Tiger walks in water to save par

PALM BEACH GARDENS, Fla. -- There are no statistics on such things, and nobody can quite remember the last time they saw Tiger Woods remove his shoes and socks to play a shot from a water hazard.

But that's what he did Thursday during the first round of the Honda Classic, and it might have saved his tournament.

Woods' ball at the par-4 sixth was partially submerged but Woods did his best Jean Van de Velde imitation, got into the water, played the shot back to the fairway with a 9-iron, then got that one up and down for an unlikely par.

He finished with an even-par 70 and was six strokes back of tournament leader Camilo Villegas, who eagled the final hole to take a lead in a tournament for the first time since winning here in 2010.

"How about that?" Woods asked of his shot from the water left of the sixth fairway. "It was only half submerged, so I could play some kind of explosion shot and get it back in the fairway. I got in there and I wasn't trying to advance it very far, just make sure I got it back in the fairway and give myself some kind of wedge shot in there, which I did, and I got it up and down."

Van de Velde famously went into the water hazard fronting the 18th green at Carnoustie during the 1999 Open Championship, where he blew a three-stroke lead by making a 7 on the final hole to fall into a playoff won by Paul Lawrie. The Frenchman, however, never played the shot, electing to take a penalty instead.

Woods took off his shoes and socks, put on his rain pants, splashed the ball out and then wiped all the mud off his clothes. With 80 yards left to the green, he hit a 60-degree wedge to 8 feet and made the putt for an important par that kept an otherwise uneven round going.

"I was 1-over at the time, and if that ball is not playable from where it's at, where I crossed (the hazard) was pretty far back and I would have had to have dropped -- I couldn't even get an angle in the first cut and had to drop in the primary and had to lay up and didn't get that up and down ... I'm looking at a 6, 3 over.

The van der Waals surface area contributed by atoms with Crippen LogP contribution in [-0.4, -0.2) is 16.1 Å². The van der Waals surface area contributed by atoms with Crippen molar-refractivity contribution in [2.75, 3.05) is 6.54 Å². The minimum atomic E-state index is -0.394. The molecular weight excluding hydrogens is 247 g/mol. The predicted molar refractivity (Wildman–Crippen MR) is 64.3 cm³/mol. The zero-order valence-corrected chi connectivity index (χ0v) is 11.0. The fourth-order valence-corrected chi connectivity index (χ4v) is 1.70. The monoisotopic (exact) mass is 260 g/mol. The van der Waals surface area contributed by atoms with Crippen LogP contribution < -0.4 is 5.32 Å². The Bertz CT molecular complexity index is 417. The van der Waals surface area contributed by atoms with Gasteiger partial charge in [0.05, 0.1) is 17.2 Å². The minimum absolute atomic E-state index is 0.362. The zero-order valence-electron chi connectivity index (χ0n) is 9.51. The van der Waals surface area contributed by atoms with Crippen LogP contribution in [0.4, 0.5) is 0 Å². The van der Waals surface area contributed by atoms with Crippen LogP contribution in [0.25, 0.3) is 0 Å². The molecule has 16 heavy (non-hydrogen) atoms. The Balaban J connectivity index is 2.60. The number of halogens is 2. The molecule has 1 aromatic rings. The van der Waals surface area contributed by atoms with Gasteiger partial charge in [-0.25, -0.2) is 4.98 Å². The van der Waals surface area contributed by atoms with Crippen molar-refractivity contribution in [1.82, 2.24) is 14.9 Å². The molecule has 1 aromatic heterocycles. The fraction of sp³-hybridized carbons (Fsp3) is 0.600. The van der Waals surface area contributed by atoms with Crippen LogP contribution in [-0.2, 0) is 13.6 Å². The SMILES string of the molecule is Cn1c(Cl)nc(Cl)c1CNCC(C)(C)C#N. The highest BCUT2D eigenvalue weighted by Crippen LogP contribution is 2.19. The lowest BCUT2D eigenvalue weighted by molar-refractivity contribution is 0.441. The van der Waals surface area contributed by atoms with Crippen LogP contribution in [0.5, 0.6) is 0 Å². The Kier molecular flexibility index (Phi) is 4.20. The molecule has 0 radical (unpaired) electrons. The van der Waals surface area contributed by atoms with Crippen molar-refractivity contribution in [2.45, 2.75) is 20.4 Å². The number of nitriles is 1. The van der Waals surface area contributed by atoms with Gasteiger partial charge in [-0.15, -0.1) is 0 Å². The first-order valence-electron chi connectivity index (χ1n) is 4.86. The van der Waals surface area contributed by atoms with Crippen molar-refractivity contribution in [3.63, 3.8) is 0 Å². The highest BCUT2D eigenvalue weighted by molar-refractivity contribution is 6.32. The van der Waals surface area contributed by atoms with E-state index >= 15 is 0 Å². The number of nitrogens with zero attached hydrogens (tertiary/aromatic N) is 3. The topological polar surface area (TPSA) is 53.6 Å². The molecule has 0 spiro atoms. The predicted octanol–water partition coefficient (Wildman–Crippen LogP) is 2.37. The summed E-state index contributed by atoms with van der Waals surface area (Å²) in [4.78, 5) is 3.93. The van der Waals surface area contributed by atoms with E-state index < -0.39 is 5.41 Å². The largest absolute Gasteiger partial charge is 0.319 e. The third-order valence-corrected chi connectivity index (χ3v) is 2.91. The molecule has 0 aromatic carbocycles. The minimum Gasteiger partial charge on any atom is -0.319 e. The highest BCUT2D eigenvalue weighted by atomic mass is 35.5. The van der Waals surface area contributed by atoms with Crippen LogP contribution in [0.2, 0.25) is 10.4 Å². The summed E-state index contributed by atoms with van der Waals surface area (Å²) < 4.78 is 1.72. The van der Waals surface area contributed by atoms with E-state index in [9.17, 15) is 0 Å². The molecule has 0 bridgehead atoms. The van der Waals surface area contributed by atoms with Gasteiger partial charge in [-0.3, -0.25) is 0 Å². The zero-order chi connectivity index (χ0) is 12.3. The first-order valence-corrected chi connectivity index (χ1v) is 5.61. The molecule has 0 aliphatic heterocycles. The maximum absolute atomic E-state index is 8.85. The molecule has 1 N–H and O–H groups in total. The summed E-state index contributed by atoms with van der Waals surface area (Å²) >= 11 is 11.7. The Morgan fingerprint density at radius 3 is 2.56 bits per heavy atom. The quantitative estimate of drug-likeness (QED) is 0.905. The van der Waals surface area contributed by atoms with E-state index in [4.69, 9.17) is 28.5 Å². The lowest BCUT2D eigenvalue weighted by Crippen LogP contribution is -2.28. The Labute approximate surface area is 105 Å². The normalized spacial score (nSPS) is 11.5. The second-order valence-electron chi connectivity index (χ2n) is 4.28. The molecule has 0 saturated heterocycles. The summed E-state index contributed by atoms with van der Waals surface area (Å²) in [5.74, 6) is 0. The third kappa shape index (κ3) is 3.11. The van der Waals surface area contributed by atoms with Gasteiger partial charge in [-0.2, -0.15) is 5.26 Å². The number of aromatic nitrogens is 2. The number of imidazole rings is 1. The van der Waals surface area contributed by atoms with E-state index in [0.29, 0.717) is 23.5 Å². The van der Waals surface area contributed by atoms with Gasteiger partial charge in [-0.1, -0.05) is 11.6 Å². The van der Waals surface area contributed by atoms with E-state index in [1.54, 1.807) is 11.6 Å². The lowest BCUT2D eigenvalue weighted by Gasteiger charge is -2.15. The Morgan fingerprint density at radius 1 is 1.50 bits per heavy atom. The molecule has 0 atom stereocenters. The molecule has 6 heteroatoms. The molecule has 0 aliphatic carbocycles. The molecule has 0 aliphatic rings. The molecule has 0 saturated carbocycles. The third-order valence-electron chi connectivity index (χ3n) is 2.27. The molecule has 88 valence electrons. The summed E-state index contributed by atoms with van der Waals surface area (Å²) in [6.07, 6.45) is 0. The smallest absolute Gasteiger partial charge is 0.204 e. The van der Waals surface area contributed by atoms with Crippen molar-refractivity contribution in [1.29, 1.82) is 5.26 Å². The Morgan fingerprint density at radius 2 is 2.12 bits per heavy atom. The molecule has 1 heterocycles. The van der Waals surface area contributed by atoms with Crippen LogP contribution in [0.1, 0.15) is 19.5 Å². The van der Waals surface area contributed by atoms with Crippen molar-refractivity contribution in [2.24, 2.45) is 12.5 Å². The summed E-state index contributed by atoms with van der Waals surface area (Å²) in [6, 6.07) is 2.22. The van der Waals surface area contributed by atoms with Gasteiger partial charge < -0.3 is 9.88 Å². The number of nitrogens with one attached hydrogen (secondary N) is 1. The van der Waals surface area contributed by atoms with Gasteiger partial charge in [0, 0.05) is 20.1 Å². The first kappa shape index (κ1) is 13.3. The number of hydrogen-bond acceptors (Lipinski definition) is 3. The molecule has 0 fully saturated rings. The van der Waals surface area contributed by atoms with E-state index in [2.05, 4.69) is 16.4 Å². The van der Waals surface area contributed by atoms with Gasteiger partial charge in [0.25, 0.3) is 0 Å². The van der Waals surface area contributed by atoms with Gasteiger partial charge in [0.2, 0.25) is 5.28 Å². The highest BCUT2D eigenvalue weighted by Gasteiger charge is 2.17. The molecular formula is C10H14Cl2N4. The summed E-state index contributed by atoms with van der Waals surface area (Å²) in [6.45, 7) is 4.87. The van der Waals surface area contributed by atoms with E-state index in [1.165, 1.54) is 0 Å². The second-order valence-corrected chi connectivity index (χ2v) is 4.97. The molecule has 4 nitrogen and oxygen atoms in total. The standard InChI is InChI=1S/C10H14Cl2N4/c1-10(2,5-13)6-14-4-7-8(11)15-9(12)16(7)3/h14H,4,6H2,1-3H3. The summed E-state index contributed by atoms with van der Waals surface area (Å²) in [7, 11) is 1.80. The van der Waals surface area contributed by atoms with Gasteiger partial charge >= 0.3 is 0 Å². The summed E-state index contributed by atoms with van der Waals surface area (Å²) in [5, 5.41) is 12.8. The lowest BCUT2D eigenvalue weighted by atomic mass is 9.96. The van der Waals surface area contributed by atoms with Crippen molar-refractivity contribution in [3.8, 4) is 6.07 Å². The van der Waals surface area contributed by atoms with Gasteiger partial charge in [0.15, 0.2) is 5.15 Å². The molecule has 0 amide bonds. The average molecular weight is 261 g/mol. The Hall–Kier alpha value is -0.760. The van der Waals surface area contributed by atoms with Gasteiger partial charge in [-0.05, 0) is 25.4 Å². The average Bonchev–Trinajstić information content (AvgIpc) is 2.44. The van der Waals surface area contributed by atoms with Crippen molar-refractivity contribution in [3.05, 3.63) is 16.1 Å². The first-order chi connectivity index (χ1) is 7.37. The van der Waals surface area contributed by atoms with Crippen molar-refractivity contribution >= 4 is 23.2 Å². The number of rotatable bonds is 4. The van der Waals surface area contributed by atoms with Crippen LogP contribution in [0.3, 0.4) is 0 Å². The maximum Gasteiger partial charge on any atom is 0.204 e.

"All of a sudden I flip it, make par there and birdie the next. Could easily have been 3 and all of a sudden I'm even."

That is also where Rory McIlroy finished, in far less exciting fashion.

The top-ranked player in the world was looking to shoot his first round in the 60s this year -- granted, he's playing just his fourth round -- but missed the green at the par-5 18th and then hit a poor chip shot, leading to a bogey.

"I only had 105 yards in for my third and ended up taking a 6," he said. "Wasn't the nicest way to finish. I saw enough pretty good golf out there to be positive going into the next few days."

That is perhaps the best way for McIlroy to approach things. He bettered his best round of the year by five strokes, having shot 75-75 in Abu Dhabi to miss the cut. Last week at the WGC-Accenture Match Play, McIlroy lost to Shane Lowry and would have had a medal score of 75.

There were some more putting frustrations, as he took 30 over the PGA National course. He hit just 12-of-18 greens in regulation and, like Woods, made two birdies and two bogeys.

Both players still have work to do in order to get back into contention as they are tied for 61st.

Woods, ranked No. 2 in the world, was also bounced in the first round of the Match Play, and he also lamented poor putting. While he didn't make much, he also didn't give himself many chances, either. Woods hit 14-of-18 greens in regulation but only had five birdie putts inside of 15 feet. The one he made was from five feet. He also holed a 20-footer. He missed all six of his putts between 10 and 20 feet.

But he was still within striking distance of the leaders despite the slow beginning in near darkenss; he teed off at 7:25 a.m. Last year, Woods also started poorly here as well, having to scramble to make the 36-hole cut before a final-round 62 put a scare into eventual winner McIlroy, who won by two strokes.

"That's the thing, I hit the ball well today and on top of that, I hit good putts but unfortunately I didn't get the feeling of this grain today," he said. "It was either snagging or I would blow through it top side. I just didn't quite have it just right. I hit so many putts right around the edge that just were not going in. Just stick with what I'm doing because it's not very far off."

Woods is playing his fourth tournament of the year. He missed the cut at his season-opening event on the European Tour in Abu Dhabi, won the Farmers Insurance Open for his 75th PGA Tour title, then lost in the first round at the WGC.

On Friday, they trade tee times, with McIlroy going off at 7:25 a.m. and Woods beginning his second round at 12:25 p.m.